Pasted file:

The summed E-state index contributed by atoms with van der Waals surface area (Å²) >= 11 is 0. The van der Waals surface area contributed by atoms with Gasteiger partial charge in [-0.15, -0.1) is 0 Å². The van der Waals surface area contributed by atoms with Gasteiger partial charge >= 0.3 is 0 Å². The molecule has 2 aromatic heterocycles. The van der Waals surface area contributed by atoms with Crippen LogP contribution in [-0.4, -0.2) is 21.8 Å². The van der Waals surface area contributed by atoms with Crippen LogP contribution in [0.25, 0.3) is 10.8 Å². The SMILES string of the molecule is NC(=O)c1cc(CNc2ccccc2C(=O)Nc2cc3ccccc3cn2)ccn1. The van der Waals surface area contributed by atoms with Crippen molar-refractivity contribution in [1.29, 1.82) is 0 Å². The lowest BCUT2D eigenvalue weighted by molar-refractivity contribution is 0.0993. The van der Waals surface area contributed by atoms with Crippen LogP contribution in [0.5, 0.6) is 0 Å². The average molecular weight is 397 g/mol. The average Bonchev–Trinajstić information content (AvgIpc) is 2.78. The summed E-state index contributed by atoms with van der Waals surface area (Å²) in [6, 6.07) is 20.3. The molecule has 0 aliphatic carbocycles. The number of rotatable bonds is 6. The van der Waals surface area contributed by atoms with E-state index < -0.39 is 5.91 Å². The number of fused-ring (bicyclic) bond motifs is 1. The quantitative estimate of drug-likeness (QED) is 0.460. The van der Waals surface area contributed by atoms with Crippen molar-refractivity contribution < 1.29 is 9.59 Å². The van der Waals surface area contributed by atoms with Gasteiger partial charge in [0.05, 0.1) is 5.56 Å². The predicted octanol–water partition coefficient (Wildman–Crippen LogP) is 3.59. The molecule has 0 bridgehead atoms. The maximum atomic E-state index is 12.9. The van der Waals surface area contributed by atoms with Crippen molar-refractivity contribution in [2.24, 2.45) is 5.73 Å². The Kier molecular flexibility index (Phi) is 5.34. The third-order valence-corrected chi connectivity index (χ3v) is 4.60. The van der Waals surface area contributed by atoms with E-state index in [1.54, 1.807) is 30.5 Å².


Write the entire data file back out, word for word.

The summed E-state index contributed by atoms with van der Waals surface area (Å²) >= 11 is 0. The van der Waals surface area contributed by atoms with Gasteiger partial charge in [-0.15, -0.1) is 0 Å². The van der Waals surface area contributed by atoms with Gasteiger partial charge >= 0.3 is 0 Å². The molecule has 2 aromatic heterocycles. The van der Waals surface area contributed by atoms with Crippen LogP contribution in [-0.4, -0.2) is 21.8 Å². The van der Waals surface area contributed by atoms with Crippen LogP contribution in [0.25, 0.3) is 10.8 Å². The SMILES string of the molecule is NC(=O)c1cc(CNc2ccccc2C(=O)Nc2cc3ccccc3cn2)ccn1. The van der Waals surface area contributed by atoms with Crippen molar-refractivity contribution in [1.29, 1.82) is 0 Å². The lowest BCUT2D eigenvalue weighted by molar-refractivity contribution is 0.0993. The van der Waals surface area contributed by atoms with Crippen LogP contribution in [0.5, 0.6) is 0 Å². The average molecular weight is 397 g/mol. The average Bonchev–Trinajstić information content (AvgIpc) is 2.78. The summed E-state index contributed by atoms with van der Waals surface area (Å²) in [6, 6.07) is 20.3. The molecule has 0 aliphatic carbocycles. The number of rotatable bonds is 6. The van der Waals surface area contributed by atoms with E-state index < -0.39 is 5.91 Å². The number of fused-ring (bicyclic) bond motifs is 1. The quantitative estimate of drug-likeness (QED) is 0.460. The van der Waals surface area contributed by atoms with Crippen molar-refractivity contribution < 1.29 is 9.59 Å². The van der Waals surface area contributed by atoms with Gasteiger partial charge in [0.05, 0.1) is 5.56 Å². The predicted octanol–water partition coefficient (Wildman–Crippen LogP) is 3.59. The molecule has 0 bridgehead atoms. The maximum atomic E-state index is 12.9. The van der Waals surface area contributed by atoms with Crippen molar-refractivity contribution in [2.24, 2.45) is 5.73 Å². The Kier molecular flexibility index (Phi) is 5.34. The third-order valence-corrected chi connectivity index (χ3v) is 4.60. The van der Waals surface area contributed by atoms with E-state index in [1.54, 1.807) is 30.5 Å².